Fluttering over hayfields and meadows in summer, the male of this species produces a bubbling, tinkling song, after which it is named. The male is easily distinguished in its spring finery and is the only North American bird with a white back and black undersides (which could be described as wearing a tuxedo backwards). Before the fall migration he molts and takes on a striped brown appearance similar to the female. bobolinks with this plumage were once called "ricebirds" in the south, occasionally causing serious damage in this area in the rice fields.
North America and Canada are the bobolink’s breeding range, from British Columbia and Alberta to western Newfoundland, and south to West Virginia. There are also some isolated breeding populations in central Washington, north-east Nevada, east Arizona, Kansas, north Utah, and north-central Kentucky. Each year this species undergoes an extensive migration to South America, traveling through a great range of countries. These birds spend their winter within a more limited range, from south-west Brazil, eastern Bolivia, Paraguay, north-east Argentina to the province of Buenos Aires. They breed in semi-open and open grassy areas. In winter and during migration they are found in grasslands, freshwater marshes, and rice fields.
Spending winter in the southern hemisphere, huge, usually single-sex flocks of these birds migrate to the nesting grounds in North America. Their journey starts in early March and can take more than two months to complete, most individuals arriving in May at the nesting grounds. They migrate at night. These birds are territorial at the time of the nesting and breeding season, but generally they are very gregarious and can be found in big flocks. During migration, bobolinks make long pit stops to eat in rice fields. Being diurnal foragers, they have night-time roosts along their migration routes. These birds have songs like a bubbly laugh, warbling with short notes over a wide pitch range. A soft "chuk" is their call, while the more musical flight call is a "bink" or "bwink".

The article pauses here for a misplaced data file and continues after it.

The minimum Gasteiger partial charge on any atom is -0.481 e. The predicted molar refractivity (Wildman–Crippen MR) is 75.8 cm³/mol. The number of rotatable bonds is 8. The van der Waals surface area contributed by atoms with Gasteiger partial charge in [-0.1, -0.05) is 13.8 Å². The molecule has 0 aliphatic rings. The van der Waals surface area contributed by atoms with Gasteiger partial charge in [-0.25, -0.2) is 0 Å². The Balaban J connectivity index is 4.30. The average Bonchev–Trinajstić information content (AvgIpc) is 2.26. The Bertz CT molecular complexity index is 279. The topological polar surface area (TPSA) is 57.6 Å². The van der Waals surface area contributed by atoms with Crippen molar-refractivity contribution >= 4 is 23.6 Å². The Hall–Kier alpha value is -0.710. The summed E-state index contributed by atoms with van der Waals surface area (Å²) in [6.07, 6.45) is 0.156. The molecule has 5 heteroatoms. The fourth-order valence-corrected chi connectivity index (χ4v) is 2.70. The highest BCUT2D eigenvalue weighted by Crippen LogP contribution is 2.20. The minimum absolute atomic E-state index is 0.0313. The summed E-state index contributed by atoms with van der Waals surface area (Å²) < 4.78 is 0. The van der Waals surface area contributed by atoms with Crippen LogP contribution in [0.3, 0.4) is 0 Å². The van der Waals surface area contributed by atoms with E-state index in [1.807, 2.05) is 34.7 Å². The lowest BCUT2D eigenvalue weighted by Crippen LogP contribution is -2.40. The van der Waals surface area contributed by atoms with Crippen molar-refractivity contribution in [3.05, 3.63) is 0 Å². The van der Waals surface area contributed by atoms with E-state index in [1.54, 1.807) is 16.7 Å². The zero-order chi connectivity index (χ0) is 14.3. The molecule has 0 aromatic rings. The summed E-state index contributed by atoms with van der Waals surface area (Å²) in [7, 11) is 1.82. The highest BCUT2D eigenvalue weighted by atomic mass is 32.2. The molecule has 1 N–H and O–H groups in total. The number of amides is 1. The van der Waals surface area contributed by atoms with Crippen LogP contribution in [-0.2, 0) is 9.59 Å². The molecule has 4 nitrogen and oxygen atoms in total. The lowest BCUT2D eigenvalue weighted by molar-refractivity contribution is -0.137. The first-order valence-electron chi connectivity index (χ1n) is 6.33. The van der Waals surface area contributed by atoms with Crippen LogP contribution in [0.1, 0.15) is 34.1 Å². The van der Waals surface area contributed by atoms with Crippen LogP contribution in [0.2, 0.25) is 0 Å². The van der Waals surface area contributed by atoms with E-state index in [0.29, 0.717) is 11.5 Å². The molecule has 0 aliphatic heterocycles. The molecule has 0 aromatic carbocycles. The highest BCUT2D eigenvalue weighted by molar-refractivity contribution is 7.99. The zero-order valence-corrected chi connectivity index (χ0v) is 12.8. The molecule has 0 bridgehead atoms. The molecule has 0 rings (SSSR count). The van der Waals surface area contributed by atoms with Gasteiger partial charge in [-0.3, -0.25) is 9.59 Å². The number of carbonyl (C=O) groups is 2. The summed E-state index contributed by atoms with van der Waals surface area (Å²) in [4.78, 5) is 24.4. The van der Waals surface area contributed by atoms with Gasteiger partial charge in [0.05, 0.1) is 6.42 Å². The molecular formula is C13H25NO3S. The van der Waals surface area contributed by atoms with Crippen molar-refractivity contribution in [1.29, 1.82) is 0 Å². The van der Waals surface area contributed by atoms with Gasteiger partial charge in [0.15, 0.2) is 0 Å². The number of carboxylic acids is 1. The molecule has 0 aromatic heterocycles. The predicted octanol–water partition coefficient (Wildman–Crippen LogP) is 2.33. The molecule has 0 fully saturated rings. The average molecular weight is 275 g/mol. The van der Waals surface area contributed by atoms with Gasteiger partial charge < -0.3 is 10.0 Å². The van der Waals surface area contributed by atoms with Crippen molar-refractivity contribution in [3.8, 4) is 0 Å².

Bobolinks are polygynous, each male having a number of mates each breeding season, and they are also polyandrous, one of the first of species proven to be so: each clutch laid by a female may have several fathers. On arrival at the breeding grounds, the males vigorously compete for territories by displaying, singing, fighting, and chasing one another. In spring, from May the beginning of July, bobolinks nest in meadows and hayfields. They will often return each year to the same sites for breeding, although they may choose a new area if the previous one is no longer optimal. The females make shallow cup nests from grasses and other plants, generally in grassland on the ground. Bobolinks typically have just one brood per year. 3 to 7 splotchy, cinnamon or gray colored eggs are laid, and these are incubated for around 10 to 13 days by the female. Nestlings fledge after around 10 to 14 days, flying at about 16 days.
Habitat loss is the greatest threat to these birds. Changes in land use in North America are causing the decline of the hayfields and meadows where bobolinks breed, and in South America, agricultural land is replacing grasslands that support birds when overwintering. In the southern U.S., bobolinks are shot as agricultural pests, and they are also persecuted for this reason in South America in their wintering grounds. In Jamaica they are used for food, and in Argentina males are trapped to be sold as cage birds.
According to the What Bird resource, the total population size of the bobolink is around 11,000,000 individuals. According to the Government of Prince Edward Island (Canada) resource, the total population size of the bobolink in Canada is around 1.8 – 2.2 million breeding pairs. Overall, currently this species is classified as Least Concern (LC) on the IUCN Red List, however, its numbers today are decreasing.
Due to their diet, this species influences insect populations in grassland ecosystems.